You are happily doing some work for an online news organization — a really good one. You like it very much, you like the philosophy, and you like the people. You think it’s really taking off, too, and there’s an exciting energy about being part of something so important and cool. You realize, though, that it’s a challenge to use the third person exclusively, and usually, passive voice annoys you (yeah, you do, don’tcha?), but hey, sometimes it’s necessary, or it’s all you can do with the text and still have it make sense. It’s also like riding a bike: you can get back into it when you’ve worked in journalism enough, except anywhere with your laptop is quieter than the newsroom where you learned to write on deadline and copy edit.
You get those events listings that say, “we” all the time in the original listing, and, recognizing that that will not stand, you must then ask yourself, “Well, who the hell is this ‘we’? Is it the ‘they’ you are always hearing about, except this month, they’re having an event where they weed local parks instead of trying to wreck your life specifically?” and then you figure out who “we” is, and edit accordingly. Or sometimes you get postings that don’t have anywhere near enough information to be remotely useful to anyone, and then you do some research, scrape together enough that people will know whom to contact and where and when to show up, and what-all is going on (you leave the “why” — and usually the “how” — to them).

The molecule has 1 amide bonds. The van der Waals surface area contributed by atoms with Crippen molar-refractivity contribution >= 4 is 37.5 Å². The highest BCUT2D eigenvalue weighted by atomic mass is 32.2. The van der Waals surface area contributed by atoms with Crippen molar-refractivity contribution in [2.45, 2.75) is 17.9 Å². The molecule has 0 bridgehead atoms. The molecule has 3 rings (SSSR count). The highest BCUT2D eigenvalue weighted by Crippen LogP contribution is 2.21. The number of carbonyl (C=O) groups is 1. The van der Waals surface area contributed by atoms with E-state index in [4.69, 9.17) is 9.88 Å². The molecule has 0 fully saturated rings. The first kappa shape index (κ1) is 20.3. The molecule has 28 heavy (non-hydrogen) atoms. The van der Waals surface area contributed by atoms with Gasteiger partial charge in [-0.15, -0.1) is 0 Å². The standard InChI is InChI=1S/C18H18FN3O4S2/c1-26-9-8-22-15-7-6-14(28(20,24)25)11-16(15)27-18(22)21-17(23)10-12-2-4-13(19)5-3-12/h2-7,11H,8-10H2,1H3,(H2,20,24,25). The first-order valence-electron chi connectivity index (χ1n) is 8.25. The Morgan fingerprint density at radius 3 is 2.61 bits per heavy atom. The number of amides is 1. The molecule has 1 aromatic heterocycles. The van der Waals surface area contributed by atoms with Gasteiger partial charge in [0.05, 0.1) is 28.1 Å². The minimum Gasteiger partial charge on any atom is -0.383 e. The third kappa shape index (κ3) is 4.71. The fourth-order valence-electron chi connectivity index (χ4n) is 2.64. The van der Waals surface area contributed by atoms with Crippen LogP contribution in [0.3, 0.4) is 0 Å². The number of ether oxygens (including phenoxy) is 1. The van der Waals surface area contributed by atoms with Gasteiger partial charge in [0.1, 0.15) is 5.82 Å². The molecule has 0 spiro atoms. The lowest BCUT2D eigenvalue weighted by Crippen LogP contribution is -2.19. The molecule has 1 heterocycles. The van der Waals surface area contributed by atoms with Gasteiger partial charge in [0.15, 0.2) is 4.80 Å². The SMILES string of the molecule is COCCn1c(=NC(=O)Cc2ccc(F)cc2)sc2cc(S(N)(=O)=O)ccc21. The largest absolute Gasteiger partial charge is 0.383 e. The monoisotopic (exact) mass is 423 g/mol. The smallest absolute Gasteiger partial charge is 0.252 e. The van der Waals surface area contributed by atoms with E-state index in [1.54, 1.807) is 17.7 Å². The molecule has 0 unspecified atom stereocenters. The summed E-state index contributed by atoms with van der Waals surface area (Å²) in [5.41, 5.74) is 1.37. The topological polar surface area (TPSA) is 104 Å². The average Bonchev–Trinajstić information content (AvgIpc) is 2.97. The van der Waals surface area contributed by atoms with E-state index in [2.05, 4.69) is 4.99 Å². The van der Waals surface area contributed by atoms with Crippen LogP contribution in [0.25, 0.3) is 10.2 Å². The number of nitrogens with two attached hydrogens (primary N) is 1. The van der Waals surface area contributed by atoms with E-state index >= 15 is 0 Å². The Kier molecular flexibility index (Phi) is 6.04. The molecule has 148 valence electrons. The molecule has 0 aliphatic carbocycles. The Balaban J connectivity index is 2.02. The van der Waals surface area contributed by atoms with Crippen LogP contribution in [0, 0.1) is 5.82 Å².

Either way, you polish it up and post that badboy. This, of course, makes you feel clever and pleased with yourself. You solved something. You made a little journalistic marble out of a scratched and dented ball-bearing pile of words. Now you can go on beautifying electronic copy, with a smile on your face.
Thanks, I feel better now. I just had to get that out of my system. Or, you know, you did.